Dr. Eugene Richardson has spent most of his adult life working as a physician and an anthropologist in countries such as the Democratic Republic of Congo, Peru, South Africa and Sudan.
No matter where he went, he was perplexed by this public health conundrum:
“The world has the resources to prevent all these senseless, tragic deaths, but we don’t do it,” says Richardson. “There are still famines. There are still people dying of measles and HIV and diphtheria. Why?”
That’s what Richardson explores in his new book, Epidemic Illusions: On the Coloniality of Global Public Health, published by MIT Press.
It’s not a new topic. But his book is drawing attention and praise. “This is the first time I’ve seen the whole [global health] system described as a system of coloniality,” says Dr. Tammam Aloudat, a Syrian physician and senior strategic adviser for Doctors Without Borders’ Access Campaign.
We called Richardson, an assistant professor of global health and social medicine at Harvard Medical School, to discuss how he sees colonialism still influencing outcomes in global health.
This interview has been edited for length and clarity.
First things first: Why are you, a 45-year-old white upper-middle-class male from Florida, writing about coloniality?
I’ve been living or working in the Global South [lower-income countries] since the late ’90s, and it always struck me that people were dying of preventable diseases in high numbers. As part of the global health apparatus and as someone who is part of elite and historically racist institutions [like academia], I have an opportunity to use my position to scrutinize how these institutions do harm.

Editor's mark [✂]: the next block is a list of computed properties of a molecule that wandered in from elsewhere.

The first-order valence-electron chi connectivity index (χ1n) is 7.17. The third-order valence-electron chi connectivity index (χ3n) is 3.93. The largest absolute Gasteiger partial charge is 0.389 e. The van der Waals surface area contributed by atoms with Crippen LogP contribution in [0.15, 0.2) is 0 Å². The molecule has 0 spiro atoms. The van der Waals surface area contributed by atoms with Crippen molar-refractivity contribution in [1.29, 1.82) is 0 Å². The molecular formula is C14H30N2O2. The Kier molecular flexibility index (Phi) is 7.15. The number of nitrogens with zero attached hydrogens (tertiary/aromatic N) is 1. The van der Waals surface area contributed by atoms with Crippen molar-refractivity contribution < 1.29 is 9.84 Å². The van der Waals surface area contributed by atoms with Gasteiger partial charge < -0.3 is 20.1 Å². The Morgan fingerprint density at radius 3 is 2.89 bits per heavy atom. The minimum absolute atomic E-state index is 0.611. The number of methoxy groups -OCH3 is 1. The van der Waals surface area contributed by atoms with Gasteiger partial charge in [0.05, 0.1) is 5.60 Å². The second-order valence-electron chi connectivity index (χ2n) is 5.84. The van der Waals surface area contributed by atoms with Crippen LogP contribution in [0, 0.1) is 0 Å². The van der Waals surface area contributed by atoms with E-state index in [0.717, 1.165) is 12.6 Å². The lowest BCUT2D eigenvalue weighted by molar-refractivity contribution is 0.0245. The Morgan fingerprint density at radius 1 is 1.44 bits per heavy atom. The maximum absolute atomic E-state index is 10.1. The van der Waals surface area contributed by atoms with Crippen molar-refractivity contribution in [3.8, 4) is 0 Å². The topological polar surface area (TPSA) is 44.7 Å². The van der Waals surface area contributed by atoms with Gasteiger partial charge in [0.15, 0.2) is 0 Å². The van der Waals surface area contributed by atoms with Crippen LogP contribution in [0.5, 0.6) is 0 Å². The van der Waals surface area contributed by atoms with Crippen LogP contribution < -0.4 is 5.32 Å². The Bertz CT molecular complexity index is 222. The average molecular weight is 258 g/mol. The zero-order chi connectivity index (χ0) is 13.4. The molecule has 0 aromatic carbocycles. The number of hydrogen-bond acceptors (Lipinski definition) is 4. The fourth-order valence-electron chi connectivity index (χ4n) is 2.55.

So what did you find?
Often people [from wealthy Western nations] ascribe these unnecessary deaths to backward cultures – people don’t trust vaccines – or such poor governance and corruption that they can’t build good hospitals or distribute vaccines regularly. But when you start spending time in these places and talking to people, you realize that actually, these underdeveloped health infrastructures are purposefully underdeveloped.
In your book, you explain that health systems in lower resource countries are being neglected as a way to keep them dependent on wealthy donor countries. Is that what you mean by the phrase “purposefully underdeveloped?”
Yes. It’s all part of a continuation of the power imbalances that were established through slavery and 400 years of colonialism – what Global South scholars call “coloniality.” Kwame Nkrumah, the first president of Ghana, wrote a book in the 1960s that essentially said, even though we’ve achieved political independence, we’re still colonized economically [through resource theft, unfair trade agreements and other exploitative financial measures] and mentally by places like France, the U.K. and the U.S. Basically, we’ve moved from a regime of colonialism to coloniality.
And what do you mean by “mental coloniality?” What does that look like?
One example I used in my book is from the [2018 to 2020] Ebola outbreak in the DRC. I was working for the World Health Organization there in 2019 when a group from Harvard did a study trying to explain why it was such a huge outbreak. They found that people were believing in misinformation and conspiracy theories and essentially concluded that these people had their own ignorance to blame.